Abolish the 401(k)
America’s retirement security policies are facing a major crisis. No, not the problem that Pete Peterson, Alan Simpson and Erskine Bowles and other so-called deficit hawks have become famous for exaggerating — the relatively minor mismatch between promised Social Security benefits and scheduled Social Security payroll taxes in the 2030s. The real crisis facing current and future retirees in America’s aging society is the failure of the private components of America’s mixed public-and-private retirement system.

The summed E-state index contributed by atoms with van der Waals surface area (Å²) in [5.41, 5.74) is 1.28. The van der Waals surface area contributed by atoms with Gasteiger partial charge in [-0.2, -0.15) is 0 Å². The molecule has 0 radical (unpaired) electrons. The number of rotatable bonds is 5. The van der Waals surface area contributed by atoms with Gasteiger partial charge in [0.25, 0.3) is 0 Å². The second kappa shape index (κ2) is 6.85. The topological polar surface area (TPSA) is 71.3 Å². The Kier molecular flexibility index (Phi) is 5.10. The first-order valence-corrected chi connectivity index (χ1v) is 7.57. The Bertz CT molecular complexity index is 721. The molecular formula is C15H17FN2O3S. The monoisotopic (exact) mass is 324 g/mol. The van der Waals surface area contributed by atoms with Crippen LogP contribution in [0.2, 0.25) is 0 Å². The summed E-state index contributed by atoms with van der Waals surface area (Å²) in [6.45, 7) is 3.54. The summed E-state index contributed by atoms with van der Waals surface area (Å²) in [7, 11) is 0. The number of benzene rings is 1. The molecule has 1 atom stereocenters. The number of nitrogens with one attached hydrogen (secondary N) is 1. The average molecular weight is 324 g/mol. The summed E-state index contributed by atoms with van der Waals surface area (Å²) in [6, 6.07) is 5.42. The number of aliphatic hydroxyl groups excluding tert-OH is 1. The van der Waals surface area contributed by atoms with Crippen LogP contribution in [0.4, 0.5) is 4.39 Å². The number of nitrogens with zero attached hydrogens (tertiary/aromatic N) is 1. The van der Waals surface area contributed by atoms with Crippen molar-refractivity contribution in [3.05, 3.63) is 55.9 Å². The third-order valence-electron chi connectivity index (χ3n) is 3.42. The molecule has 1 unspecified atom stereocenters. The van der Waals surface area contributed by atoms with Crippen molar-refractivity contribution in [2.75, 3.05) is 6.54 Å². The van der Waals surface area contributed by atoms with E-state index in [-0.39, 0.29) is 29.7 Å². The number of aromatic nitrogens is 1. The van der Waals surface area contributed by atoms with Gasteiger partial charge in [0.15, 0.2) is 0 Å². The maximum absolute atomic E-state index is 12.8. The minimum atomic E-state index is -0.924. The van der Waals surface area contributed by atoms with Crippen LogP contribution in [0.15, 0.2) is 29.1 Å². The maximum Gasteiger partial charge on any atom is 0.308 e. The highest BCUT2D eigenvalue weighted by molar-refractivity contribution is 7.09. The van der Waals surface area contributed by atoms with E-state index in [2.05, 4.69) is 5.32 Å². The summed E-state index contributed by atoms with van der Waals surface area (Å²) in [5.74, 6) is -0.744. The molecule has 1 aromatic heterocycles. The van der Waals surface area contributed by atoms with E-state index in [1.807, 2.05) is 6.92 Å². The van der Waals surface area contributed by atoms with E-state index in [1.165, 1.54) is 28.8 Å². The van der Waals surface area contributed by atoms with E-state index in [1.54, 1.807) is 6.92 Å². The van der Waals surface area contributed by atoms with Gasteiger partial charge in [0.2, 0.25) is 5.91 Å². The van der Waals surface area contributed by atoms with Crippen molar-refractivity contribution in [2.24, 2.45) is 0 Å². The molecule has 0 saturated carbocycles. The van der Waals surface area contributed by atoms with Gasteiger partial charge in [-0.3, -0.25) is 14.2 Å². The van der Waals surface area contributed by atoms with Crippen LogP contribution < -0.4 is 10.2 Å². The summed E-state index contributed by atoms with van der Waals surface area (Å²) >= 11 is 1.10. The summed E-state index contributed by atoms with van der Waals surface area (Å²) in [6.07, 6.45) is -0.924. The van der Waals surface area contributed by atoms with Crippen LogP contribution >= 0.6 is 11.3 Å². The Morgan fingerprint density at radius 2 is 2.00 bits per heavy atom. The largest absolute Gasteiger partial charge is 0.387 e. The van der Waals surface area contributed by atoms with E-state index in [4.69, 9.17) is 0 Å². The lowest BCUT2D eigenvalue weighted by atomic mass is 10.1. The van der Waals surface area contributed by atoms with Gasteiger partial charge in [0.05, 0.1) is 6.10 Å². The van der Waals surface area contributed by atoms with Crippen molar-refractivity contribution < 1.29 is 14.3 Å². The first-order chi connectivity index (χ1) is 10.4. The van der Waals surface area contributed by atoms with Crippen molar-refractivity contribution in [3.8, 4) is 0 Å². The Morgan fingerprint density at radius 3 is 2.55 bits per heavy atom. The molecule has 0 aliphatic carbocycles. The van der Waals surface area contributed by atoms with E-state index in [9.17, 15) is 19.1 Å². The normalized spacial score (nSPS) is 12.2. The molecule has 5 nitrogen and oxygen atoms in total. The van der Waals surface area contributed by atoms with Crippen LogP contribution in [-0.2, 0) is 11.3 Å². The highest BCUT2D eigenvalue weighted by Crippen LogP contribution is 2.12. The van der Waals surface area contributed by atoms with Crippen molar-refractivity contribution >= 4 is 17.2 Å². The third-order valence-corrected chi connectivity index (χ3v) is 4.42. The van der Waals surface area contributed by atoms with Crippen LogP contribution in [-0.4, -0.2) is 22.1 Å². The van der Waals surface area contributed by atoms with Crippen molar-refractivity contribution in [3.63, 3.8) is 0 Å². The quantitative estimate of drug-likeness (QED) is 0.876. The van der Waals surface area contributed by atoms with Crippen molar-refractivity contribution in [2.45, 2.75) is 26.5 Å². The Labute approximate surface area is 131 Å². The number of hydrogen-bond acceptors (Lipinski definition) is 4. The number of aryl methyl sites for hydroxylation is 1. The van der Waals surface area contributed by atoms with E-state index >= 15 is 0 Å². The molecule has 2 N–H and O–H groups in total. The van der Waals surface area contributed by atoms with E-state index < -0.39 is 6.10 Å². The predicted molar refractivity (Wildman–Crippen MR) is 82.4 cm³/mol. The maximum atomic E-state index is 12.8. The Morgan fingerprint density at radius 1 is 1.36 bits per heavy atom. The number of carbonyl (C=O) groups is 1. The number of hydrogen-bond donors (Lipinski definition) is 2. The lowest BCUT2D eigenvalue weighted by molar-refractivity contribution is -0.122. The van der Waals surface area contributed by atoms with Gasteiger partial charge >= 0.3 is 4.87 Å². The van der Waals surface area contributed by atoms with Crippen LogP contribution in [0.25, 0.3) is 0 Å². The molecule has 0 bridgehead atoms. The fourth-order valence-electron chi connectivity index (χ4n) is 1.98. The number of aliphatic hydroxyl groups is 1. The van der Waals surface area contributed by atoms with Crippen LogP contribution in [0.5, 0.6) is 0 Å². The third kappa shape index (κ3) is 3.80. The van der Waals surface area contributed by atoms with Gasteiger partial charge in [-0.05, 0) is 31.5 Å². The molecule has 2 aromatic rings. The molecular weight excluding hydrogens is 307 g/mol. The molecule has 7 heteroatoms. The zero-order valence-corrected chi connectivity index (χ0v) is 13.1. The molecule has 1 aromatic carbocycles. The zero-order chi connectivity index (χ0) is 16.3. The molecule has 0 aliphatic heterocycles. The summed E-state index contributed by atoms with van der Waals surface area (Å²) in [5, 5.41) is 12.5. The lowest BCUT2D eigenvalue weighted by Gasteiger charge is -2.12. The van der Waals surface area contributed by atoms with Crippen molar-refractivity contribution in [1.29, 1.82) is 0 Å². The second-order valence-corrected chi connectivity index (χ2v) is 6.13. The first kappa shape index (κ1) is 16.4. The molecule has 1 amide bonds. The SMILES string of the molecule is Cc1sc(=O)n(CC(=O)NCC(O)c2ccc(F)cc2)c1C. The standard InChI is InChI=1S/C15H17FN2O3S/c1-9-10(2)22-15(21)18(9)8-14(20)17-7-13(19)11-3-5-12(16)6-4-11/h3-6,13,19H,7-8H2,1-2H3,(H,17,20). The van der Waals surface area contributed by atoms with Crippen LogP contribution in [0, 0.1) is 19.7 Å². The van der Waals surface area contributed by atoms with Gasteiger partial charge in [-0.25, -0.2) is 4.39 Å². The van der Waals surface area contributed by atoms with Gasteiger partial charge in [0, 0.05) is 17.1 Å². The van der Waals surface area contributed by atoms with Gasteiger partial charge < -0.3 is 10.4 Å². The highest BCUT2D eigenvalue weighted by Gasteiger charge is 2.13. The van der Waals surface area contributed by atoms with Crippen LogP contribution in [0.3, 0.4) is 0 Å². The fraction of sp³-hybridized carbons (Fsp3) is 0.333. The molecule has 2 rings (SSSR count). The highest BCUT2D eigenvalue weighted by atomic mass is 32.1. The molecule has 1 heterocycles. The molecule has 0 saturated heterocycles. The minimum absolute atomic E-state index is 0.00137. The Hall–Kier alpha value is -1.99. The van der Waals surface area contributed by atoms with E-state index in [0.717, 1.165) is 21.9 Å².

When Social Security was created in 1935, it was not intended to be the sole source of retirement income for most Americans. It was assumed that employer-provided defined benefit pensions with guaranteed payouts would supplement Social Security checks for many workers after they retired.
Unfortunately, employers have been abandoning defined benefit pensions for decades. The number of private sector workers with defined benefit pensions has fallen from around 40 percent in 1980 to a mere 15 percent today. At the same time, among public sector workers, poor management by state governments, combined with years of economic trouble, has created a crisis for public pension systems in many states.